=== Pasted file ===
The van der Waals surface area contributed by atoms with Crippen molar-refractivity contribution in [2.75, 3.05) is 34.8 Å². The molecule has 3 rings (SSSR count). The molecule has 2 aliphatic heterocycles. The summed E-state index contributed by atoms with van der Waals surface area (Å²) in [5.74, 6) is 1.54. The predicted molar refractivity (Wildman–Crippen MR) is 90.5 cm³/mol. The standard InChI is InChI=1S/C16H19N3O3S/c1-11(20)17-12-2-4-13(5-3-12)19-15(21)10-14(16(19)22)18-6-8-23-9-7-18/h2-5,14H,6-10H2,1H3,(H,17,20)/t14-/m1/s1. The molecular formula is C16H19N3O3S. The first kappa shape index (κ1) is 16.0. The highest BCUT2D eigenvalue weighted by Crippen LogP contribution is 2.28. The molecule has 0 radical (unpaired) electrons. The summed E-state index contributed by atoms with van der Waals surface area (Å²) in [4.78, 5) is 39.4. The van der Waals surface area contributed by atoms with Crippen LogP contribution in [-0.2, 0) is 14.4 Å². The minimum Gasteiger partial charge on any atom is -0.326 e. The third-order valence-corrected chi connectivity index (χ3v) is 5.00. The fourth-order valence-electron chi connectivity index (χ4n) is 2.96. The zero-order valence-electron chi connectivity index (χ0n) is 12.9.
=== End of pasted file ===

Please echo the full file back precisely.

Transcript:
The van der Waals surface area contributed by atoms with Crippen molar-refractivity contribution in [2.75, 3.05) is 34.8 Å². The molecule has 3 rings (SSSR count). The molecule has 2 aliphatic heterocycles. The summed E-state index contributed by atoms with van der Waals surface area (Å²) in [5.74, 6) is 1.54. The predicted molar refractivity (Wildman–Crippen MR) is 90.5 cm³/mol. The standard InChI is InChI=1S/C16H19N3O3S/c1-11(20)17-12-2-4-13(5-3-12)19-15(21)10-14(16(19)22)18-6-8-23-9-7-18/h2-5,14H,6-10H2,1H3,(H,17,20)/t14-/m1/s1. The molecular formula is C16H19N3O3S. The first kappa shape index (κ1) is 16.0. The highest BCUT2D eigenvalue weighted by Crippen LogP contribution is 2.28. The molecule has 0 radical (unpaired) electrons. The summed E-state index contributed by atoms with van der Waals surface area (Å²) in [4.78, 5) is 39.4. The van der Waals surface area contributed by atoms with Crippen LogP contribution in [-0.2, 0) is 14.4 Å². The minimum Gasteiger partial charge on any atom is -0.326 e. The third-order valence-corrected chi connectivity index (χ3v) is 5.00. The fourth-order valence-electron chi connectivity index (χ4n) is 2.96. The zero-order valence-electron chi connectivity index (χ0n) is 12.9.